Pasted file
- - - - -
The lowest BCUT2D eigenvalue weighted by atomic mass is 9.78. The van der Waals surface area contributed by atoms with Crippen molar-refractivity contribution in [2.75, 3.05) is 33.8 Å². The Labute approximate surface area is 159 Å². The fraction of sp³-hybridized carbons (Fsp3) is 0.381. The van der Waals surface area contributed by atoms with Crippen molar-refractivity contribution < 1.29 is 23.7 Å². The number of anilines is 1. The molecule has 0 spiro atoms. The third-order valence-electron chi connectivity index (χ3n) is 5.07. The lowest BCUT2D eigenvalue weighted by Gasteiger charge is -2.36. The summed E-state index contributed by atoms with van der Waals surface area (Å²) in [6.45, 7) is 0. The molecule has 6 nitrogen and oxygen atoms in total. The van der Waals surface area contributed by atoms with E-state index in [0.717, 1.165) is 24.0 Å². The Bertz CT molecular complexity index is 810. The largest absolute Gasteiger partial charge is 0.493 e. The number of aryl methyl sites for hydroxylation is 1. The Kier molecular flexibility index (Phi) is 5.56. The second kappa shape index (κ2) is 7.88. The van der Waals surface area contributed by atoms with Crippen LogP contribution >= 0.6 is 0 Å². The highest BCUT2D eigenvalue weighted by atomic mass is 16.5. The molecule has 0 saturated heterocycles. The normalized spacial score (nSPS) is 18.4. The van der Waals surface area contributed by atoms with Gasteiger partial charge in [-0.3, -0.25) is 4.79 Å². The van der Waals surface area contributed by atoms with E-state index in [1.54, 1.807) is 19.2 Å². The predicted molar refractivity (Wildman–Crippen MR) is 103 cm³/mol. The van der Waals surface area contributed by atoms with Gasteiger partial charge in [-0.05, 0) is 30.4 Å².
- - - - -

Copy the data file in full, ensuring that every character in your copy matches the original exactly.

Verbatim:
The lowest BCUT2D eigenvalue weighted by atomic mass is 9.78. The van der Waals surface area contributed by atoms with Crippen molar-refractivity contribution in [2.75, 3.05) is 33.8 Å². The Labute approximate surface area is 159 Å². The fraction of sp³-hybridized carbons (Fsp3) is 0.381. The van der Waals surface area contributed by atoms with Crippen molar-refractivity contribution < 1.29 is 23.7 Å². The number of anilines is 1. The molecule has 0 spiro atoms. The third-order valence-electron chi connectivity index (χ3n) is 5.07. The lowest BCUT2D eigenvalue weighted by Gasteiger charge is -2.36. The summed E-state index contributed by atoms with van der Waals surface area (Å²) in [6.45, 7) is 0. The molecule has 6 nitrogen and oxygen atoms in total. The van der Waals surface area contributed by atoms with E-state index in [0.717, 1.165) is 24.0 Å². The Bertz CT molecular complexity index is 810. The largest absolute Gasteiger partial charge is 0.493 e. The number of aryl methyl sites for hydroxylation is 1. The Kier molecular flexibility index (Phi) is 5.56. The second kappa shape index (κ2) is 7.88. The van der Waals surface area contributed by atoms with Crippen LogP contribution >= 0.6 is 0 Å². The highest BCUT2D eigenvalue weighted by atomic mass is 16.5. The molecule has 0 saturated heterocycles. The normalized spacial score (nSPS) is 18.4. The van der Waals surface area contributed by atoms with Gasteiger partial charge in [-0.3, -0.25) is 4.79 Å². The van der Waals surface area contributed by atoms with E-state index in [1.54, 1.807) is 19.2 Å². The predicted molar refractivity (Wildman–Crippen MR) is 103 cm³/mol. The van der Waals surface area contributed by atoms with Gasteiger partial charge in [-0.05, 0) is 30.4 Å².